> proventesters so they could test each other's packages, and I know that
> at least some of them did sign up; however, it appears that now they
> don't want to be bothered to do the testing, if what you're saying is
> true for the team.
>
> I really don't see how you can say that testing updates is a 'waste of
> time' with a straight face. It *takes* time, yes. It may be boring
> sometimes, yes. But a waste of time? Do you write your code perfectly
> first time, every time? Does it never have any bugs in it? Are you 100%
> confident when you run 'make' that everything's going to pop out the
> other end in perfect working order? Or sometimes, just sometimes, do you
> screw up, and when the compile fails or the built binary fails to run,
> you go 'oops, yeah, better fix that'? That's 'testing', and everyone
> does that (at least I really hope they do). Why wouldn't you want to do
> the same for packages? Just like code doesn't always come out right the
> first time, neither do packages. I really don't see why you think it's a
> great idea to push an update of the entire KDE desktop to a stable
> Fedora release without any of you actually installing it and checking
> that it *works*.

A Desktop Environment being a complex piece of code (this is
especially true for the biggest DEs, KDE and GNOME), I think someone
else, and preferably a lot of people, than the maintainer needs to
test it before it being pushed to stable. It's all about having
different use cases. For instance, I know that I only use a fairly
small subset of XFCE. So while I, as a proventester, could confidently
say that the parts I use do work after a XFCE update, I would never go
as far as pretend each and every plugin or feature works. So we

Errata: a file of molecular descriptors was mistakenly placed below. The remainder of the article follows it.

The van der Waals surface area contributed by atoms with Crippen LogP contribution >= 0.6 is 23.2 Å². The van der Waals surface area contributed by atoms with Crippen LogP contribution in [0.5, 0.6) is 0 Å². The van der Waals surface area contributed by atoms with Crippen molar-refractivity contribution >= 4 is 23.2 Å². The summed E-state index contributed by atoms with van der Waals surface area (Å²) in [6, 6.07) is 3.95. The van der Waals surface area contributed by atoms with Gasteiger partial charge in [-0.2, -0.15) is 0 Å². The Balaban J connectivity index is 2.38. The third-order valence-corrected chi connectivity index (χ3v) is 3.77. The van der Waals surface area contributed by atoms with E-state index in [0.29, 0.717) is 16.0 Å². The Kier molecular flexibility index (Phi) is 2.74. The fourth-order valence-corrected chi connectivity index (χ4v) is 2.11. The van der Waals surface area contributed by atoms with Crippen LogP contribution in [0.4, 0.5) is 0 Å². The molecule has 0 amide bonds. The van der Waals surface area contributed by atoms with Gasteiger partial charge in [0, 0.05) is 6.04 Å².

probably need more than a single tester to feel confident about a DE
update.

I also happen to believe that pushing a new version (not a dot
release) of an entire DE (or any complex software for that matter) to
a stable Fedora release is a very bad idea. There might obviously be
new features and bugfixes but there *will* be other bugs. It's a fact.
Since we're apparently not always prepared to backport fixes from
upstream each time we find bugs, I fail to see why replacing a release
by another, each with its different bugs, is a win, from the user's
point of view. IMHO this is far too much disruptive a decision, since
users who rely on specific features to work could get their desktops
hosed between releases. How are they supposed to handle that?

François
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Old 11-20-2010, 06:24 PM
Toshio Kuratomi
 
Default Plan for tomorrow's FESCo meeting (2010-11-17)

On Sat, Nov 20, 2010 at 11:23:37AM +0100, Till Maas wrote:
> On Fri, Nov 19, 2010 at 10:18:38PM -0800, Adam Williamson wrote:
>
> > place. The idea was never that some magic independent group of testers
> > would spend the rest of their lives doing nothing but test updates.
>
> This idea was never prominently communicated as the default
> situation. Iirc it was said that there are lots of people who want the
> update criteria and will test updates. Making package maintainers now
> start to beg for their updates to be tested is imho just a big waste of
> time. Also there is no dispensable manpower from package maintainers
> available, so requiring them to additionally test each other updates
> manually and to maintain test machines is not a good idea. The whole
> update criteria enforcement only works if there are enough dedicated
> testers that provide extra manpower. Or if the testing is all automated.
>
This was my impression too... I've read adamw's reply to this message so
I'll just reply here that I got that impression from the email threads
rather than from the fesco meeting logs specifically. Note that I did see
that there was a shift in some people saying that package maintainers should
be responsible for mobilising testers at some point... but at that point
I must have already got the wrong impression in my head.

-Toshio